Mosfet getting hot (140° F)even when in spec

Discussion in 'The Projects Forum' started by Kuhny1, Aug 26, 2016.

  1. Kuhny1

    Thread Starter New Member

    Jul 2, 2015
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    So im using the IRLB8721PbF. Which is rated at 30v at 60 amps.

    I'm trying to make a laser harp which is using a homemade experimental galvo. All I use is a permanent magnet on a shaft and a electromagnet that has a resistance of around 3 ohms. So, theoretically, it should draw around 4 amps max at 12v, right?

    That's well within spec of this fet. So it shouldn't be getting redicuosly warm. I do have a flyback diode in parallel with the EMagnet also. I guess if that wasn't there though, the mosfet would just instantly die.

    I am PWMing this mosfet too at the atmega328 standard 980hz for position of the "galvo".

    My power supply can supply 18 amps btw. So even if my calculations we're wrong, there still isn't enough power to blow it.

    If anyone can help me figure out why this is heating up so fast, I would appreciate it :)

    Thanks!
    Data sheet:
    https://www.google.com/url?sa=t&sou...ggnMAA&usg=AFQjCNERh-LqA_v0gglX6XTKE2QADjgqrw
     
  2. Papabravo

    Expert

    Feb 24, 2006
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    Depending on how you are switching the device it may be spending an inordinate amount of time in the linear region. The power is i squared r, or (4*4)*3 = 48 Watts. Look in the datasheet to see how many degrees C the temperature will rise per watt. Now 150° F is not all that high in terms of semiconductor temperatures; it is only 65°C
     
  3. Kuhny1

    Thread Starter New Member

    Jul 2, 2015
    20
    3

    So it seems like I should expect a case temperature of around 110°C on the case temperature? Thats seems ok but i think that may just melt a bread board, guess i better put a sink on it. :) I was looking at the 2.3 watts per degree on the Junction to Case temperature. Is that right?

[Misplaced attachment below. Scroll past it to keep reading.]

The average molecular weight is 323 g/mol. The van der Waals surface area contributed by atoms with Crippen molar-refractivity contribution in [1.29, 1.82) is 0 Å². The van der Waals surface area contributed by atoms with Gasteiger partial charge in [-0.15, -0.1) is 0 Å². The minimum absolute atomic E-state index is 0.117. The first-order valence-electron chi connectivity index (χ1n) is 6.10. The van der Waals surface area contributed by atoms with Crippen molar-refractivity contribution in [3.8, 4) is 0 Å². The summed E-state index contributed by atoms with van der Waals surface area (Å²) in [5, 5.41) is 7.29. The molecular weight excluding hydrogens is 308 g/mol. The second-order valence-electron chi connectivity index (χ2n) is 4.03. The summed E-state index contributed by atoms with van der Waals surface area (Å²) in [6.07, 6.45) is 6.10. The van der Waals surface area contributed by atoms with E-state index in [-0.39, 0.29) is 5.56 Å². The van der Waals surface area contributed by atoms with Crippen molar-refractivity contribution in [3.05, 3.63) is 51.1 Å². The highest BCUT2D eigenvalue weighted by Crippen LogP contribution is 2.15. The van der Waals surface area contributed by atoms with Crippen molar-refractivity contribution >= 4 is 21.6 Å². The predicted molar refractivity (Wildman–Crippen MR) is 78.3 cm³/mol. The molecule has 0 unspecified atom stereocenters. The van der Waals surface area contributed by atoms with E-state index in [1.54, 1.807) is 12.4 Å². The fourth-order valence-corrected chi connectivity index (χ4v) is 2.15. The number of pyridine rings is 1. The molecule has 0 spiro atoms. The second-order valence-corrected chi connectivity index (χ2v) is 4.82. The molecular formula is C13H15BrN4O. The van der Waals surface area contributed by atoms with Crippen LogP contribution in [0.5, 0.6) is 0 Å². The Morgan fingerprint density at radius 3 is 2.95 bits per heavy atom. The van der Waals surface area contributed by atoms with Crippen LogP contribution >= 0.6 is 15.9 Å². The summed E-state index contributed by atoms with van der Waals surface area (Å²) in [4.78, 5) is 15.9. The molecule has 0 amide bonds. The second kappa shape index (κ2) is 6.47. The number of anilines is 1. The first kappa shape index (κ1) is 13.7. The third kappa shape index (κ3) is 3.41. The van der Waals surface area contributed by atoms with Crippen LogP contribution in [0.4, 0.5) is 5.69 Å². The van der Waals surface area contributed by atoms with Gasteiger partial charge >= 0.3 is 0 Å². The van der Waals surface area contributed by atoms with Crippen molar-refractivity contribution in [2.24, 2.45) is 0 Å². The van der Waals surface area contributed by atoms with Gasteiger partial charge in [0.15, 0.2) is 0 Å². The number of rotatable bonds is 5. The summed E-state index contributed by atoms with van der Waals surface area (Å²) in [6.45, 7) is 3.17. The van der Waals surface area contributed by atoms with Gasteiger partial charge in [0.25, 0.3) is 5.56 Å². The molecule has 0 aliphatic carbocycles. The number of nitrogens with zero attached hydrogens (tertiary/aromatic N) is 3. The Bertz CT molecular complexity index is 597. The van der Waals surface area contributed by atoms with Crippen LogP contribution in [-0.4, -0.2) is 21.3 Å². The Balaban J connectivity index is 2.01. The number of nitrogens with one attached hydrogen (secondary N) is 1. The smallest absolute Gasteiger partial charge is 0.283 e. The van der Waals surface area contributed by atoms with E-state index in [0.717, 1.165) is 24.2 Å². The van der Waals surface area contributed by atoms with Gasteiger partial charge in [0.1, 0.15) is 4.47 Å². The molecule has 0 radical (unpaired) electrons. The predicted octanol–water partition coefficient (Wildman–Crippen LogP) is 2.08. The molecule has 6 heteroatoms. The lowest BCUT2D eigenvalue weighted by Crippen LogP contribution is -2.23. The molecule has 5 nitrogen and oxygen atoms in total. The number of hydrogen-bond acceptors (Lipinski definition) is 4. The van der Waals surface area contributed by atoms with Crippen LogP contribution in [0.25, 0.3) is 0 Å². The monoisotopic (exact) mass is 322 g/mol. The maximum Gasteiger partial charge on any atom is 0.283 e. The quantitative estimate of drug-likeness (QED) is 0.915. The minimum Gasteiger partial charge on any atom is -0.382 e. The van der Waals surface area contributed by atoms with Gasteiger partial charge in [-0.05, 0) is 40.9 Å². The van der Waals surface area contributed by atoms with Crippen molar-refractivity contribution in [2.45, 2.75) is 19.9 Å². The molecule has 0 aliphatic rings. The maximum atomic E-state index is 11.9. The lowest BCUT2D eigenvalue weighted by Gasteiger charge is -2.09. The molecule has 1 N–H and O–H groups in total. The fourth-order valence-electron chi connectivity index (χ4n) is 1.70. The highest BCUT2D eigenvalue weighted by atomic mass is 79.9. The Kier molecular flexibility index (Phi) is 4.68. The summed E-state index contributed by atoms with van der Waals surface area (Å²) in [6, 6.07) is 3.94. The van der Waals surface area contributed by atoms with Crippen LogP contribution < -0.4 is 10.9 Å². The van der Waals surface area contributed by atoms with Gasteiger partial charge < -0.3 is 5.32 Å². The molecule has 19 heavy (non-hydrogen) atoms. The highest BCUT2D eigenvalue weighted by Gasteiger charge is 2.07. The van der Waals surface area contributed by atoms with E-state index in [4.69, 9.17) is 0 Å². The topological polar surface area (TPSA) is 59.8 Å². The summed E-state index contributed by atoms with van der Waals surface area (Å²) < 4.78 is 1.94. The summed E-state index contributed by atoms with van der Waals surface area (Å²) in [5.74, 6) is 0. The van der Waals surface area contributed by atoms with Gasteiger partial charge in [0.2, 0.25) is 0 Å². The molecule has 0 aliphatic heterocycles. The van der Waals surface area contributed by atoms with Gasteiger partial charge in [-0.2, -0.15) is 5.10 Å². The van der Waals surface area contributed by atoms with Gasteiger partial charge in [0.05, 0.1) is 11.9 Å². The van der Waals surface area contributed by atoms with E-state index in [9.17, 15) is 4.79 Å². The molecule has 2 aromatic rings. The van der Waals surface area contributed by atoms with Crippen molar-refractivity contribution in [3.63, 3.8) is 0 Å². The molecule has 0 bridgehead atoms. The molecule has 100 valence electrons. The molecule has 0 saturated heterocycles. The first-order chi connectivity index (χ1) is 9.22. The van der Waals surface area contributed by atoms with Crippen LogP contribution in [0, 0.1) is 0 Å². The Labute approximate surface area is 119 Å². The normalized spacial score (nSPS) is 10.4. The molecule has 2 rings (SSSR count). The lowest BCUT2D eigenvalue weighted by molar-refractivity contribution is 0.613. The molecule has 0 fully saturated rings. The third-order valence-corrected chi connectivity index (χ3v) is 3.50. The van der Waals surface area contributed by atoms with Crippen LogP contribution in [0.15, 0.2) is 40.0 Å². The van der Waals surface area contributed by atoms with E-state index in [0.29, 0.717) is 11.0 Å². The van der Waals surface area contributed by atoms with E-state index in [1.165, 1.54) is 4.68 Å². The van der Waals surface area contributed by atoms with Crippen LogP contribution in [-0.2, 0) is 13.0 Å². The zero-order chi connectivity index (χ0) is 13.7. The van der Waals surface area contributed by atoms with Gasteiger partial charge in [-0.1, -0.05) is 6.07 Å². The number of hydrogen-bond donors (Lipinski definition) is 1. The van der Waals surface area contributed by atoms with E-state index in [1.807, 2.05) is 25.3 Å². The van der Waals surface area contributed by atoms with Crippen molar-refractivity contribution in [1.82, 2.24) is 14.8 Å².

4. Papabravo

    Expert

    Feb 24, 2006
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    Look carefully at the units. They should be °C/watt which means that at 48 watts and 2.3 °C/watt you should expect a 110 °C temperature rise from case to junction.
     
  5. Kuhny1

    Thread Starter New Member

    Jul 2, 2015
    20
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    I did say 110°C. Or are you saying to add that temperature on to what it is currently?
     
  6. joeyd999

    AAC Fanatic!

    Jun 6, 2011
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    If you are not using a heat sink, you need to use junction to ambient, not junction to case.
     
  7. Kuhny1

    Thread Starter New Member

    Jul 2, 2015
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    Oh... well, I guess I really need a heat sink. This thing would fry itself pretty quickly if that's that's the case lol.

    Ok thanks I'll stick a beefy heat sink on :)
     
  8. SLK001

    Well-Known Member

    Nov 29, 2011
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    I believe that, like Papa said, your are spending too much time in the linear region. The Rds(on) for your device at Vgs=4.5V is 12mΩ. If you are passing the max of your power supply, that would be 12*12*0.02 or 2.88W. At your current draw of 4A, it would be less than 1/3 of a watt.

    Something is wrong with your circuit. Post your schematic.
     
    absf likes this.
  9. wayneh

    Expert

    Sep 9, 2010
    12,083
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    And show your circuit. You may have something slowing the switching and causing heating more than necessary.

    Haha, SLK001 beat me to it.
     
  10. Kuhny1

    Thread Starter New Member

    Jul 2, 2015
    20
    3

    Ok here it is :)

    Sorry if it is low quality but its what I have made in short notice lol.
     
  11. ronv

    AAC Fanatic!

    Nov 12, 2008
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    Are you sure about the 3 ohms for the coil?
     
  12. OBW0549

    Well-Known Member

    Mar 2, 2015